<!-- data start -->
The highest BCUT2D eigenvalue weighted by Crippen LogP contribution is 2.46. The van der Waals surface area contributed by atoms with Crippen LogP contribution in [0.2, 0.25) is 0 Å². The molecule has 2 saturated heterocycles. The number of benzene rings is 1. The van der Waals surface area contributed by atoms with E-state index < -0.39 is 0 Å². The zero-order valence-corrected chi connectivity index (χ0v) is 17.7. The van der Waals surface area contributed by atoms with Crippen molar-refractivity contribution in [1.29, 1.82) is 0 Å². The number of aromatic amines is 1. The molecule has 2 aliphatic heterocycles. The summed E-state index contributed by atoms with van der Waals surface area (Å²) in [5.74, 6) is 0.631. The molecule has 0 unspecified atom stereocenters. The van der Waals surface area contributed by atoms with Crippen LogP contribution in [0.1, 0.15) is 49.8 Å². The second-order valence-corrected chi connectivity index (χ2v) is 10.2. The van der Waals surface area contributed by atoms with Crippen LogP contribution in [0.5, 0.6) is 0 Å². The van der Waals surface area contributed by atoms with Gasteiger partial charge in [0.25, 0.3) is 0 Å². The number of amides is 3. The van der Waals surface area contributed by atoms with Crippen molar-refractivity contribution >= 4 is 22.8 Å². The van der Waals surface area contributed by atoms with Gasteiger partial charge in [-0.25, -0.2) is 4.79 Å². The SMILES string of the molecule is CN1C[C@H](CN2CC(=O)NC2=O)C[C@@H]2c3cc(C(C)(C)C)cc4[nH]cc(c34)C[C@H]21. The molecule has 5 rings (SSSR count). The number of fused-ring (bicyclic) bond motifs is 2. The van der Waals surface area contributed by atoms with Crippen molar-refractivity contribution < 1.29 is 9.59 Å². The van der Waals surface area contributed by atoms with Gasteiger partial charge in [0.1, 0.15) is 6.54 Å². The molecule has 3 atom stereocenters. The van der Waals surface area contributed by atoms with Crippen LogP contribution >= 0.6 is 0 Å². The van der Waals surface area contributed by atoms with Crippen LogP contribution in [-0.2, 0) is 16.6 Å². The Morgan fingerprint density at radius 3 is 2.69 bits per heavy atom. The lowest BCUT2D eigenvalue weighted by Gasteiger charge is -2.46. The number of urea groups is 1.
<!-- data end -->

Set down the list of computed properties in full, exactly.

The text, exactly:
The highest BCUT2D eigenvalue weighted by Crippen LogP contribution is 2.46. The van der Waals surface area contributed by atoms with Crippen LogP contribution in [0.2, 0.25) is 0 Å². The molecule has 2 saturated heterocycles. The number of benzene rings is 1. The van der Waals surface area contributed by atoms with E-state index < -0.39 is 0 Å². The zero-order valence-corrected chi connectivity index (χ0v) is 17.7. The van der Waals surface area contributed by atoms with Crippen molar-refractivity contribution in [1.29, 1.82) is 0 Å². The number of aromatic amines is 1. The molecule has 2 aliphatic heterocycles. The summed E-state index contributed by atoms with van der Waals surface area (Å²) in [5.74, 6) is 0.631. The molecule has 0 unspecified atom stereocenters. The van der Waals surface area contributed by atoms with Crippen LogP contribution in [0.1, 0.15) is 49.8 Å². The second-order valence-corrected chi connectivity index (χ2v) is 10.2. The van der Waals surface area contributed by atoms with Crippen LogP contribution in [0.5, 0.6) is 0 Å². The van der Waals surface area contributed by atoms with Gasteiger partial charge in [0.25, 0.3) is 0 Å². The number of amides is 3. The van der Waals surface area contributed by atoms with Crippen molar-refractivity contribution >= 4 is 22.8 Å². The van der Waals surface area contributed by atoms with Gasteiger partial charge in [-0.25, -0.2) is 4.79 Å². The SMILES string of the molecule is CN1C[C@H](CN2CC(=O)NC2=O)C[C@@H]2c3cc(C(C)(C)C)cc4[nH]cc(c34)C[C@H]21. The molecule has 5 rings (SSSR count). The number of fused-ring (bicyclic) bond motifs is 2. The van der Waals surface area contributed by atoms with Crippen molar-refractivity contribution < 1.29 is 9.59 Å². The van der Waals surface area contributed by atoms with Gasteiger partial charge in [0.1, 0.15) is 6.54 Å². The molecule has 3 atom stereocenters. The van der Waals surface area contributed by atoms with Crippen LogP contribution >= 0.6 is 0 Å². The van der Waals surface area contributed by atoms with Crippen LogP contribution in [-0.2, 0) is 16.6 Å². The Morgan fingerprint density at radius 3 is 2.69 bits per heavy atom. The lowest BCUT2D eigenvalue weighted by Gasteiger charge is -2.46. The number of urea groups is 1.